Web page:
DC Universe Online is technically sound on the Nintendo Switch. It runs pretty well on both the docked and undocked front. However, don’t expect it to be a completely fluid experience, as it has its fair share of hitches based on our testing.
The game does have a pretty solid frame rate, which is pretty nuts considering its scope. We are talking about a game that packs in a tremendously sized world, and yet maintains a fair balance with many enemies, colors and objects. It’s really something. It does slow down a bit on the portable front, but still manages to keep its scope in a rather impressive manor.
However, the textures do fall a little out of hand at times. It’s easy to see some of the pop-ins with certain objects, particularly those from a distance. There are also some noticeable aliasing issues with smaller items, especially in undocked mode, but the fact that Daybreak has the game running at all is something. Though it comes at a cost since you’ll probably have to delete a lot of your game library in order to get it workiing, but if it’s an MMO experience you’re after, this game is an impressive looker. Just don’t expect a trend-setting experience like Nintendo usually presents out of its AAA game library. It’s a port. A good port, but a port nevertheless.
As for sound, Daybreak carries most of the experience over without missing a step. Sure, there are the occasional synch issues that can come into play, like an actor’s voice being off for a character, but for the most part, heroes and villains alike sound terrific. The musical interludes are a treat and the sound effects fit the bill for capturing the DC mood, with a lot of technical noises that replicate comic book action. Fans should like what’s being offered, especially if they’ve got a good headset for when they’re on the go.
Make Sure You’ve Got a Strong Connection
One final note before we get into the breakdown; TDC Universe Online DOES NOT work offline, nor does it connect with PlayStation 4, Xbox One or PC servers. The game is completely separated with its own servers with no offline mode.
Now, if you’re in portable mode and have a strong Wi-Fi connection, it works great or if you’re at home and connected to a Wi-Fi network, same. The performance is pretty strong, and we barely disconnected, save for a busy session or two. If you’re thinking of taking the game on a road trip but wont have access to the Internet at all times, you may as well take a different game.
The action is a bit on the “grindy” side, but DC Universe Online satisfies with its beat-em-up action. It has a great progression scale where you can level your hero and/or villain character in a number of ways. You’ll be busy for a while as you discover what they’re capable of.
It’s an old game, to be sure, but the new expansions go a long way, particularly the Aquaman-themed addition, which will take you to Atlantis. For those of you that haven’t journeyed through the previously released expansions, there’s still hours worth of content to keep you busy for a great while.
Learning Curve: 8/10
DC Universe Online is a fairly easy game to get into, but make sure you have a proper internet connection and a little bit of patience to grasp the battle. Remember to build your character in the best way you can, and they’ll serve their purpose well for you.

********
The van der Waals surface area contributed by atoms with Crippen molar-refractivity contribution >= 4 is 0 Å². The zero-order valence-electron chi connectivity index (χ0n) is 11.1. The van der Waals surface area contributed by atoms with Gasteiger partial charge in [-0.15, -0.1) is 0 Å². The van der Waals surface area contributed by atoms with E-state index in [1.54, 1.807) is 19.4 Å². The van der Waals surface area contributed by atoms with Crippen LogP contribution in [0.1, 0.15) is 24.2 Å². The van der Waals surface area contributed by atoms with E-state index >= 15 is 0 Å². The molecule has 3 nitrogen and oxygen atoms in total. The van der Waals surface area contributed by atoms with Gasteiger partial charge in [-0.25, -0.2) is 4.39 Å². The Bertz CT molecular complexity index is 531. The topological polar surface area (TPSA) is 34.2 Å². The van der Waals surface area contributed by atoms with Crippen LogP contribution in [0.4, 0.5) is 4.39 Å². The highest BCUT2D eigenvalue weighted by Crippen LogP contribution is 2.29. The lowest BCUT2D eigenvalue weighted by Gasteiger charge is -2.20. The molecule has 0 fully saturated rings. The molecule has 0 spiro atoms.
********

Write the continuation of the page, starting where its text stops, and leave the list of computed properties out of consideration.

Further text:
A little rough around the edges here, especially when you’re taking it on the go. However, Daybreak Games has done a solid job with the port, as it runs with a fluid frame rate. Animations look excellent and are beautifully represented. For a huge sized port, the team did its job rather well.
Aside from minor syncing issues, the voicework delivers with comic book-fueled gusto. The sound effects are on the money, and music pieces fit the bill at setting a heroic mood. I was just hoping there would be more of them to go around.
Value for Money: 7.5/10
The Legendary membership costs over $100 (!), so that may be asking a bit much. Premium is more reasonable at $5, and offers a little bit of bang for your buck, but the game is zero dollars to try out, and players can get a fairly decent amount of experience from it. With hours worth of play and some exciting content to explore, Daybreak doesn’t force you to take the paid route, thank goodness. (But to some, it may help.)
I’m not sure anyone out there was begging for DC Universe Online to be ported to the Switch making it a bold experiment, to be sure. To some, it may seem quite costly between the Legendary membership and its requirement for a tremendous amount of hard drive space on the memory card, but for those willing to take a chance on its MMO wares, it pays off nicely. The combat is enjoyable, the leveling system is unique offering hours of replay value, the hero/villain customization is off-the-charts bonkers, and the presentation isn’t bad, considering how condensed everything is on the Switch. There’s a lot to offer here, even for a game that’s over eight years old. Comic book fans will be right at home, and MMO fans will want to dig in for a few hours, and some maybe even into their wallets.
+ A surprisingly solid port that will keep you busy for hours on end, especially if you’re a DC fan.
+ The customization system has tons of options. You may find yourself building more than one hero.
+ Surprisingly fun to play online, and there’s a lot to do.
+ Visuals and audio are good, for the most part.
– The cost of the Legendary membership is a bit ridiculous.
– The graphics are fuzzy at times, especially on the portable screen.
– Combat is a bit repetitive.
– You’d better get a HUGE memory card before you start downloading this one.
(A review code was provided by the publisher.)Related: Daybreak Games, DC Universe Online, MMORPG, Nintendo, Nintendo Switch, Review